[1] Vision and Expectations: Ordained Ministers. Available at

[2] Constitution, Bylaws, and Continuing Resolutions of the Evangelical Lutheran Church in America, section 2.03. Available at

[3] Line 103 of Report and Recommendation on Ministry Policies.

[4] Proponents of changing the ELCA’s ministry policies regarding homosexuals frequently point out the presence of varieties of sexual practices in the Bible—including polygamy. However, in a helpful overview of such questions Craig R. Koester observes, “Marriage practices did not remain static [in the Bible], but the tendency reflected in the biblical writings is to advocate greater restraint rather than greater latitude: the polygamy which was practiced by some of Israel’s ancestors eventually gave way to monogamy, with Jesus and Paul stressing that marriage consists of two people becoming one, each man with his own wife and each woman with her own husband (Matthew 19:5; I Cor. 7:2). Jesus took an uncomfortably rigorous stance on marriage and divorce, and ascribed new dignity to abstinence.” Source: “The Bible and Sexual Boundaries,” Lutheran Quarterly (Winter 1993): 384.

[5] It seems to me that “mainline” Protestant churches have let the “tail wag the dog” in matters sexual. Fearful of offending or “leaving out” certain individuals or sexual minorities, we have essentially surrendered our voice regarding traditional, mainstream sexual teaching and practice.

[6] Though not entirely analogous to homosexuality, society’s treatment of alcoholics may be apropos at this point. There are “constitutional” alcoholics—persons who are “oriented” toward abusing alcohol—who are accepted and loved as persons, even though their alcoholic behaviors are not tolerated.

[7] Tex Sample, “Indigenous Ministry in the Context of the United States,” an article first published in 1991 and available at

[8] I was struck by how willingly the small number of youths who were voting members at our 2009 synod assembly spoke to the assembly in the floor debates over sexuality issues. These youths were by no means “of one mind” on the morality of homosexual acts, too.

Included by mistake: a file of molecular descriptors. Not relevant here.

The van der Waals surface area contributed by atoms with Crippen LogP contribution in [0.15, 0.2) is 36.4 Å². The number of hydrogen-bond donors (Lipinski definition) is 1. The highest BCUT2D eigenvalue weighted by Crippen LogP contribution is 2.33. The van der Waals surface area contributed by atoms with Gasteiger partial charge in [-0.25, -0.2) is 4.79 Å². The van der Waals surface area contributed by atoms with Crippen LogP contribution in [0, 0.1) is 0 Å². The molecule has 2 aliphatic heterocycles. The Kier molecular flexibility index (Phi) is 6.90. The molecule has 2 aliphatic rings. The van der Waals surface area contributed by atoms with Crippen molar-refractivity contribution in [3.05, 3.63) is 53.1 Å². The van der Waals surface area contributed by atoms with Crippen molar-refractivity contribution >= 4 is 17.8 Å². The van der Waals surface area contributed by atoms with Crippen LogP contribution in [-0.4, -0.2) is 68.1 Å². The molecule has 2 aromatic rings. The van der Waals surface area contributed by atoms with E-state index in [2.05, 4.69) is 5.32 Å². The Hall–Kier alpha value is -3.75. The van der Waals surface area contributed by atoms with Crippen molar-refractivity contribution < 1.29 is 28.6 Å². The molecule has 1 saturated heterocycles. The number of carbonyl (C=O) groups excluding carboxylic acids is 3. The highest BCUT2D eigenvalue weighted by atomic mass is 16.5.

[9] Robert Epstein, “Do Gays Have a Choice? Science Offers a Clear and Surprising Answer to a Controversial Question,” in Scientific American Mind (Volume 20, Number 3): 68.

[10] To the best of my knowledge, among the ELCA’s full communion partners, only the Episcopal Church and the United Church of Christ accept partnered gay/lesbian clergy. Though there have been long and continuing debates about homosexual clergy in the Presbyterian Church (U.S.A.) and the United Methodist Church (UMC), these church bodies have not officially changed their rostering policies. The Presbyterian Church has passed such actions in their general assemblies, but these revised ministry policies have yet to “pass muster” in ratification votes by local presbyteries--votes that are required under Presbyterian polity. I’m told that the primary reason why the United Methodist Church has not changed its rostering policies is the presence of a large contingent of “traditionalist” bishops, pastors and laity from the Global South who have voting privileges at the general conferences of the UMC.

[11] Case in point: the 2004 Bukoba Statement of the Conference of Bishops of the Evangelical Lutheran Church in Tanzania reiterates traditional Christian teaching on homosexuality in the strongest of terms. Available at Note: The membership of the ELCT roughly equals the membership of the ELCA.

[12] I still vividly remember the opportunity that was granted to the Rev. Ishmael Noko of the Lutheran World Federation to speak at length to the voting members of the 1999 Churchwide Assembly in Denver, regarding the positive ecumenical/global implications that would accompany passage of Called to Common Mission. Will Rev. Noko (or some other global church leader) be invited to address the 2009 Churchwide Assembly in like fashion, regarding the ministry report and recommendations?

[13] Most notably Leon Podles, The Church Impotent—The Feminization of Christianity, 1999: Spence Publishing Company.

[14]“Meta-analyses of the research literature on heterosexuals' attitudes toward homosexuality indicate that heterosexual men and women react differently to homosexuality. Heterosexual men generally manifest higher levels of sexual prejudice (i.e., negative attitudes toward homosexual persons) than do heterosexual women. This difference results mainly from heterosexual men's attitudes toward homosexual men, which are consistently more negative than both their attitudes toward lesbians and heterosexual women's attitudes toward either lesbians or gay men (Kite, 1984; Kite & Whitley, 1996).” Source: “Sex Differences in How Heterosexuals Think about Lesbians and Gay Men: Evidence from Survey Context Effects,” by Gregory M. Herek, John P. Capitanio; The Journal of Sex Research, Vol. 36, 1999.

[15] For example, recent Gallup Poll research reveals that “only 31% of black Democrats in America say homosexual relations are morally acceptable, roughly the same as the 30% of Republicans who agree, while very much different from the 61% of nonblack Democrats who say homosexual relations are morally acceptable.” Source: